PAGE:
I'm working with a non-profit (little money) group the rust and
repaint a 1.5 story steel stairway on their building. Hasn't been
painted in ant least 30 years. We need to strip the rust before
Our first thought was to sandblast it, but it turns out that none of
the rental places rent sandblasters any more due to regulations
requiring self contained breathing apparatus to sandblast. So, we're
down to either hiring a commercial firm to come blast it (expensive
and they're short on money) or trying something else. We could buy a
sandblaster, but no one has a compressor with enough CFM to drive it
hard, so we'd probably have lame results.
We can wire wheel the large supports, but the treads themselves are a
grid like pattern of steel with too little space between the steel
grid to even fit in a wire brush, let alone a grinder & wire wheel.
We've tossed around the idea of using a pressure washer. Opinions vary
on whether or not a pressure washer would remove the rust, scale, and
loose paint to a level where we could paint it or perhaps use some of
that "extend" type sealant on it to convert the surface rust before
the compressor. Use ordinary sandbox sand, aka 'play sand', for the grit. I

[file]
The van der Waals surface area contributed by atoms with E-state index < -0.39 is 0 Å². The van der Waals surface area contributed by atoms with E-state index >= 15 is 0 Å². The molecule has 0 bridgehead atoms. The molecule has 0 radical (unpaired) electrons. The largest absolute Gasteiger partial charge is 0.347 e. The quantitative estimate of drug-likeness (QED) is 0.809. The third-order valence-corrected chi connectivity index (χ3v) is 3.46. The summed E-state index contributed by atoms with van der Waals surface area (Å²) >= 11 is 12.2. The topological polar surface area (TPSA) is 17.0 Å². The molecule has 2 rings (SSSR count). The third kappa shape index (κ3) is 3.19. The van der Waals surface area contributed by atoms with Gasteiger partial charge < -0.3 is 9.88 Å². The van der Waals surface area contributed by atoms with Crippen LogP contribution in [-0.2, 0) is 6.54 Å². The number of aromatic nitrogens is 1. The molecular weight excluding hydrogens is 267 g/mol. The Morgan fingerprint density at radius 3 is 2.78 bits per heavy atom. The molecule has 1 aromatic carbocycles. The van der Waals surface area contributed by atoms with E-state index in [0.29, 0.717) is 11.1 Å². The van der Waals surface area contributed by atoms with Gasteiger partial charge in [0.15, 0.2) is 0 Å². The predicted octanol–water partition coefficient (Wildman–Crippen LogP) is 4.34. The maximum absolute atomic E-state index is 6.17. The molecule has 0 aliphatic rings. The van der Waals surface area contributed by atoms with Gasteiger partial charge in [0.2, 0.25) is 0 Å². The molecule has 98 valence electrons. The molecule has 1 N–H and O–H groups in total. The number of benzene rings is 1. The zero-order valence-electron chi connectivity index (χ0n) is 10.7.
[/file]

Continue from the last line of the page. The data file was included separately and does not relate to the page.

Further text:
assume this is an outside stairway? If most of the old paint has already
vanished, additional lead contamination should be minimal, but you probably
want to spread tarps anyway. In a non-enclosed space, SCBA is probably
overkill, but dust masks and bunny suits (or at least overalls) are
definitely needed. (It is filthy work.) Rental place probably is confusing
SCBA with a 'supplied air' system. Wearing an air bottle is tiring and
expensive- dragging a hose linked to an air handler running upwind of work
area is much less so.
Don't leave the metal bare, even overnight- the dew will restart the rust
before you can paint. Do an area, use the compressor to blow all the grit
and rust flakes away, and brush on some sort of anti-rust primer paint, like
Rustoleum or tractor paint. Short of truck-mounted industrial-grade
equipment, it'll take several days. Allow each painted spot to dry before
starting to sandblast near there again.
I doubt a pressure washer will do much of anything, other than remove loose
flakes and surface particles. It will also force water into any cracks and
crevices, which will take days to dry out. If you paint over trapped water,
it will cause the paint to bubble.
BTW, if this thing is a fire escape, their insurance company and possibly
the local building inspector/fire department inspector will likely need to
see it, before and after you work on it. Definitely want to call and ask.
They may have no choice but to have a 'licensed professional' do the work.
And if the rust has made any key parts of the metal too thin, those will
have to be replaced or repaired.
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